Magazine article Sojourners Magazine

'Bring Our War Dollars Home'

Magazine article Sojourners Magazine

'Bring Our War Dollars Home'

Article excerpt

Local governments push for Pentagon spending cuts.

YEAR AFTER YEAR, more than 50 percent of the federal discretionary budget goes to the Pentagon, while only one-third of the non-defense discretionary budget is invested in struggling states and communities-a contrast at the heart of this years congres- sional budget battles. And yet for decades the Pentagon budget has remained sacro- sanct while local communities suffer.

From the ground up, activists around the country are fighting back. They are striving to save their communities by calling for cuts in what they perceive as a bloated Pentagon budget-starting in some of the most unlikely places: local city councils.

My organization-the Minnesota Arms Spending Alternatives Project (MN ASAP)-is just one of many groups around the country seeking to shift federal spend- ing priorities from preparing for and waging war to meeting local needs. Through a sim- ple resolution, we build political support by asking churches, organizations, city councils, and state legislators to endorse our initia- tive to cut Pentagon spending and invest in communities.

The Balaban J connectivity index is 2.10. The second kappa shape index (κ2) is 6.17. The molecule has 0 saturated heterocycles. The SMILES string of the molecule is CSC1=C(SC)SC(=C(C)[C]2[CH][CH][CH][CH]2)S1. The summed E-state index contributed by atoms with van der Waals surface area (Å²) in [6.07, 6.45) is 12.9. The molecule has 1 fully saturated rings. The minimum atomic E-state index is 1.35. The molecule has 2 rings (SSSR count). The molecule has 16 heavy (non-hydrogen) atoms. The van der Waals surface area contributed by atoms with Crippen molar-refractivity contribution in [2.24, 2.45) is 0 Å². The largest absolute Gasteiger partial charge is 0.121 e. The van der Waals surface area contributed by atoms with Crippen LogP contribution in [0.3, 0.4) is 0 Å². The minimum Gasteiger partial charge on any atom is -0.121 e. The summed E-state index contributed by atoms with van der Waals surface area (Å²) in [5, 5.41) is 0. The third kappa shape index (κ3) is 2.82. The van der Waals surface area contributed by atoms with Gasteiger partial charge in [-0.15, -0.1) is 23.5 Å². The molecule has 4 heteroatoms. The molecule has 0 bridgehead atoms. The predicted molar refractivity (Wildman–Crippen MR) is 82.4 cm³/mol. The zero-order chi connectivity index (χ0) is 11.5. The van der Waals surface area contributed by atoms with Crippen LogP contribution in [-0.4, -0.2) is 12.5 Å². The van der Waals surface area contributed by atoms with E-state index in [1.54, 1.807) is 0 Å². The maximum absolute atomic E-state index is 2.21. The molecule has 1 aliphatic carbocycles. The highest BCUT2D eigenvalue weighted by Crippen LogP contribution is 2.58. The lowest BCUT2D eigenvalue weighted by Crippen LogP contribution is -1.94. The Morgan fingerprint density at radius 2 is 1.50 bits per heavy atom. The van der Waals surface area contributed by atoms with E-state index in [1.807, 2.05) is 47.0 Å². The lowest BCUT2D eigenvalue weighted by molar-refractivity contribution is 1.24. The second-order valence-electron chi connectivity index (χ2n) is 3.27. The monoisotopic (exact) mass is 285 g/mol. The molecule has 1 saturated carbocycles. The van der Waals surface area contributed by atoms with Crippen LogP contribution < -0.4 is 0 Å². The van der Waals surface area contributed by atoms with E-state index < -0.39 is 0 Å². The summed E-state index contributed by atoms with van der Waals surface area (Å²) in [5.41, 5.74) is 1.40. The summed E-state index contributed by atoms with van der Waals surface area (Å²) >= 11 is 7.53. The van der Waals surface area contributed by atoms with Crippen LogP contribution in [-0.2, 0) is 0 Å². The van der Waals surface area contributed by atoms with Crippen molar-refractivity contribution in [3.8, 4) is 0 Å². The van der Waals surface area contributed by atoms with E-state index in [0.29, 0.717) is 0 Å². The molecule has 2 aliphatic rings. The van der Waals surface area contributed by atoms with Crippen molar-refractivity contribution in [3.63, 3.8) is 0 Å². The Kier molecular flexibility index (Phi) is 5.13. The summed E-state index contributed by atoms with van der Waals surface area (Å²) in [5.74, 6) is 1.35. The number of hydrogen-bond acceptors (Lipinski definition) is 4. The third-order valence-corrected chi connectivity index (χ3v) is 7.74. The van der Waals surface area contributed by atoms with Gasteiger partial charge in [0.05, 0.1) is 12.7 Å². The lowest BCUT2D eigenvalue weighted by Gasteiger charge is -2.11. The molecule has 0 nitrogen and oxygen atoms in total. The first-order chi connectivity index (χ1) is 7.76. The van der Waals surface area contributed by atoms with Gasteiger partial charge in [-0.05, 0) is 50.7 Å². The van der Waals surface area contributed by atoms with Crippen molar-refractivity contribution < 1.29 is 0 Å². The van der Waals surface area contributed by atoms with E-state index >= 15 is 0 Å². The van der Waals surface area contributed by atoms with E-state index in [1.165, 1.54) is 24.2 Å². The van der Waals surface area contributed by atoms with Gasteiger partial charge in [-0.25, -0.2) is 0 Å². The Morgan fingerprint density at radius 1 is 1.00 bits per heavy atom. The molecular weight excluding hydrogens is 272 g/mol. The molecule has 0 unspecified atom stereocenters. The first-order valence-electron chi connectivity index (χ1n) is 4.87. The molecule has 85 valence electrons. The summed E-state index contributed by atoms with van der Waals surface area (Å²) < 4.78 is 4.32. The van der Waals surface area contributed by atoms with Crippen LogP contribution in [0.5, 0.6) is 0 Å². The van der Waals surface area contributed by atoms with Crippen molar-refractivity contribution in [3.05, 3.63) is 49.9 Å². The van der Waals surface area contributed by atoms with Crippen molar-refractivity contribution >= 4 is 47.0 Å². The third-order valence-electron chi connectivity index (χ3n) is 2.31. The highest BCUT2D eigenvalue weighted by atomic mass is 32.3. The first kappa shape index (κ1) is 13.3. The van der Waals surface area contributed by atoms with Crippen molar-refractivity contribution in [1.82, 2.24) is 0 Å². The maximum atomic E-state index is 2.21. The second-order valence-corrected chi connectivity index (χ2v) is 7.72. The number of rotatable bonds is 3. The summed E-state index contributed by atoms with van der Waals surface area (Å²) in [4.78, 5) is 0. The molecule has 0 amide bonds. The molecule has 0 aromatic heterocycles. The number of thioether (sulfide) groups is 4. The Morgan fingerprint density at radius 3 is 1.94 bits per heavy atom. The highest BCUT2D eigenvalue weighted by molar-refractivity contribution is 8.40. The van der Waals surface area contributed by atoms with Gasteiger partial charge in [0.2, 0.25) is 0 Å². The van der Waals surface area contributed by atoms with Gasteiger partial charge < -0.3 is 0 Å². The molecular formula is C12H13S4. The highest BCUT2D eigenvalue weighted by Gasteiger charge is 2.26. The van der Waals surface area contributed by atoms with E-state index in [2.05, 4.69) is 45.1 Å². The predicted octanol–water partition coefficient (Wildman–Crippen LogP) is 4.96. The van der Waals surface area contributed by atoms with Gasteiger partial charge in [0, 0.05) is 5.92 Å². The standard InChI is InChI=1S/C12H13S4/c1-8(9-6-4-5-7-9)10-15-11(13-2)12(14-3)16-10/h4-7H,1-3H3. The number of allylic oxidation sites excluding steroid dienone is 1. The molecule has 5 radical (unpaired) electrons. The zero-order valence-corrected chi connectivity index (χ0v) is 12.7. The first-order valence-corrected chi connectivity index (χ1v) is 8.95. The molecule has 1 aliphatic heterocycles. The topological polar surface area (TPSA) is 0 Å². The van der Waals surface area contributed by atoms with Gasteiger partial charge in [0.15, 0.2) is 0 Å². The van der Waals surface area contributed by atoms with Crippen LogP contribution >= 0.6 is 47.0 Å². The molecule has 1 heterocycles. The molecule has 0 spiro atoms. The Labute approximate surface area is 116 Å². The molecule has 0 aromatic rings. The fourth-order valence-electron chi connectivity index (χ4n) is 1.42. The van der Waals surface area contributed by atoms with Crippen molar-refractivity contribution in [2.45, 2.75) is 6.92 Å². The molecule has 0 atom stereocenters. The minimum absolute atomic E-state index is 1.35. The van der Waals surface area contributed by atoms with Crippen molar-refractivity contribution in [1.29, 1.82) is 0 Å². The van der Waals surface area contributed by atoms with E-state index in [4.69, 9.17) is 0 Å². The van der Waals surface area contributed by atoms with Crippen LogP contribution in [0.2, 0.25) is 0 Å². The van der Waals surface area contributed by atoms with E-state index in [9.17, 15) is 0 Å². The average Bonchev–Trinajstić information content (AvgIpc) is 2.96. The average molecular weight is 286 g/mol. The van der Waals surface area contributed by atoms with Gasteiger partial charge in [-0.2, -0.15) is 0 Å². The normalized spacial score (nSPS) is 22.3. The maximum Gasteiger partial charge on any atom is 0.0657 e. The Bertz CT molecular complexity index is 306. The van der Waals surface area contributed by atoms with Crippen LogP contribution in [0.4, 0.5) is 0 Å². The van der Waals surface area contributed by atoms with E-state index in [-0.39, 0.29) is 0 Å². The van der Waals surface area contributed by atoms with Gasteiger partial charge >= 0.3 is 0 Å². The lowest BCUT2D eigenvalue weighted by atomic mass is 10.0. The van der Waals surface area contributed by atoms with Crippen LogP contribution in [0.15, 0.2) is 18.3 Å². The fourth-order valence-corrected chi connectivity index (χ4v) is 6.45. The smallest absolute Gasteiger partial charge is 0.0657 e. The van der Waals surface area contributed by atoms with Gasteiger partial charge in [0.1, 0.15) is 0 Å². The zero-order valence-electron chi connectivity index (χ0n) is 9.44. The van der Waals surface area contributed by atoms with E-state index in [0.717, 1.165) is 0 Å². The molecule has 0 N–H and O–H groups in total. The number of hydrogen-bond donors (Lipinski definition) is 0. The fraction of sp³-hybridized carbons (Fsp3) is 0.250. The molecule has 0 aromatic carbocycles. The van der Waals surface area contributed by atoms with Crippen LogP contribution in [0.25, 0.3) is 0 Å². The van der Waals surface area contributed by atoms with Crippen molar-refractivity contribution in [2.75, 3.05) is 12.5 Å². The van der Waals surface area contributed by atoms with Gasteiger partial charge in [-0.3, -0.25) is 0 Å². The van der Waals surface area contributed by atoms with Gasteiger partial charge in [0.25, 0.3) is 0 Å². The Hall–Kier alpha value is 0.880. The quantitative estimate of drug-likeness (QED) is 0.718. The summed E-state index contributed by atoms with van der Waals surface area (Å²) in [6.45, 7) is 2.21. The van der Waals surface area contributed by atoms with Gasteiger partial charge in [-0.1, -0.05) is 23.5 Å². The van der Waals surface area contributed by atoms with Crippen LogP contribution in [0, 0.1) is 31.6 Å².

In 2011, the Minnesota state government shut down over disputes as to how to address a two-year, $5 billion budget shortfall. Yet Minnesota taxpayers spent nearly $3.5 bil- lion to fund the wars in Iraq and Afghanistan in 2011 alone, bringing total Minnesota tax- payer spending for these wars to $40 billion, according to the National Priorities Project. As in other states, many cities and commu- nities in Minnesota are managing austerity budgets, tightening their belts and laying off police, firefighters, and teachers-all while the Pentagon budget remains unchecked.

Many have felt for years that military spending is weakening the country and remains disconnected from actual security needs. Adm. Michael Mullen, then-chair of the Joint Chiefs of Staff, told CNN in 2010 that "The most significant threat to our national security is our debt." Investments in education, infrastructure, and jobs are what we need to make our nation secure, not excessive spending on Pentagon programs fraught with graft and waste.

Why can't the Pentagon budget be reduced? The usual reason given is the jobs created by Pentagon spending. …

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